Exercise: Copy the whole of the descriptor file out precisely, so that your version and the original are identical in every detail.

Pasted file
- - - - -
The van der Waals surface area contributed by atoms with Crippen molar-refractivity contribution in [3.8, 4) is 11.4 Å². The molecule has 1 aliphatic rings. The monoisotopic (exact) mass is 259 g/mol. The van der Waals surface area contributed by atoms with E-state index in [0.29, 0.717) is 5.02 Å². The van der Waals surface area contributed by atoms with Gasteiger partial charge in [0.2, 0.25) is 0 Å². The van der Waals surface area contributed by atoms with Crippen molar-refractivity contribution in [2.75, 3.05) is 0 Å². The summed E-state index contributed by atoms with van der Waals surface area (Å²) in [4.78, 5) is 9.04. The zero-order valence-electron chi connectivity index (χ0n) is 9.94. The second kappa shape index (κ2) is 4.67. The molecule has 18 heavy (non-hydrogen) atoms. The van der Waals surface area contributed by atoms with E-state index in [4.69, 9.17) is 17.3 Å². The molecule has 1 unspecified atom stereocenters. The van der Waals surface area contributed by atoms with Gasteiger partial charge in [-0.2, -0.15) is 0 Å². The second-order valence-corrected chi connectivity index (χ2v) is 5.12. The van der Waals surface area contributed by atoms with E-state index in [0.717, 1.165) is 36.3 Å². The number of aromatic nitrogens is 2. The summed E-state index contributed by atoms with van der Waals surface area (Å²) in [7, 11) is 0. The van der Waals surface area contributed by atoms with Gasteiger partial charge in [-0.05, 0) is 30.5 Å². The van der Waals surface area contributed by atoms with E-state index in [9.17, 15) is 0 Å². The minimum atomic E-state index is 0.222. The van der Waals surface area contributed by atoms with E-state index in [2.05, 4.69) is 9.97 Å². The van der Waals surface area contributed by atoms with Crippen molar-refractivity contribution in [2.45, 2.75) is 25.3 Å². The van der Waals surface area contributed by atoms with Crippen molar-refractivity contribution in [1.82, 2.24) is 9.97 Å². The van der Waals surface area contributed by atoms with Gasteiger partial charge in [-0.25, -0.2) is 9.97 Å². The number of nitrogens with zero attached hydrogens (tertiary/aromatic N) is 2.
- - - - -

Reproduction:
The van der Waals surface area contributed by atoms with Crippen molar-refractivity contribution in [3.8, 4) is 11.4 Å². The molecule has 1 aliphatic rings. The monoisotopic (exact) mass is 259 g/mol. The van der Waals surface area contributed by atoms with E-state index in [0.29, 0.717) is 5.02 Å². The van der Waals surface area contributed by atoms with Gasteiger partial charge in [0.2, 0.25) is 0 Å². The van der Waals surface area contributed by atoms with Crippen molar-refractivity contribution in [2.75, 3.05) is 0 Å². The summed E-state index contributed by atoms with van der Waals surface area (Å²) in [4.78, 5) is 9.04. The zero-order valence-electron chi connectivity index (χ0n) is 9.94. The second kappa shape index (κ2) is 4.67. The molecule has 18 heavy (non-hydrogen) atoms. The van der Waals surface area contributed by atoms with E-state index in [4.69, 9.17) is 17.3 Å². The molecule has 1 unspecified atom stereocenters. The van der Waals surface area contributed by atoms with Gasteiger partial charge in [-0.2, -0.15) is 0 Å². The second-order valence-corrected chi connectivity index (χ2v) is 5.12. The van der Waals surface area contributed by atoms with E-state index in [0.717, 1.165) is 36.3 Å². The number of aromatic nitrogens is 2. The summed E-state index contributed by atoms with van der Waals surface area (Å²) in [7, 11) is 0. The van der Waals surface area contributed by atoms with Gasteiger partial charge in [-0.05, 0) is 30.5 Å². The van der Waals surface area contributed by atoms with E-state index in [9.17, 15) is 0 Å². The minimum atomic E-state index is 0.222. The van der Waals surface area contributed by atoms with E-state index in [2.05, 4.69) is 9.97 Å². The van der Waals surface area contributed by atoms with Crippen molar-refractivity contribution in [2.45, 2.75) is 25.3 Å². The van der Waals surface area contributed by atoms with Crippen molar-refractivity contribution in [1.82, 2.24) is 9.97 Å². The van der Waals surface area contributed by atoms with Gasteiger partial charge in [-0.25, -0.2) is 9.97 Å². The number of nitrogens with zero attached hydrogens (tertiary/aromatic N) is 2.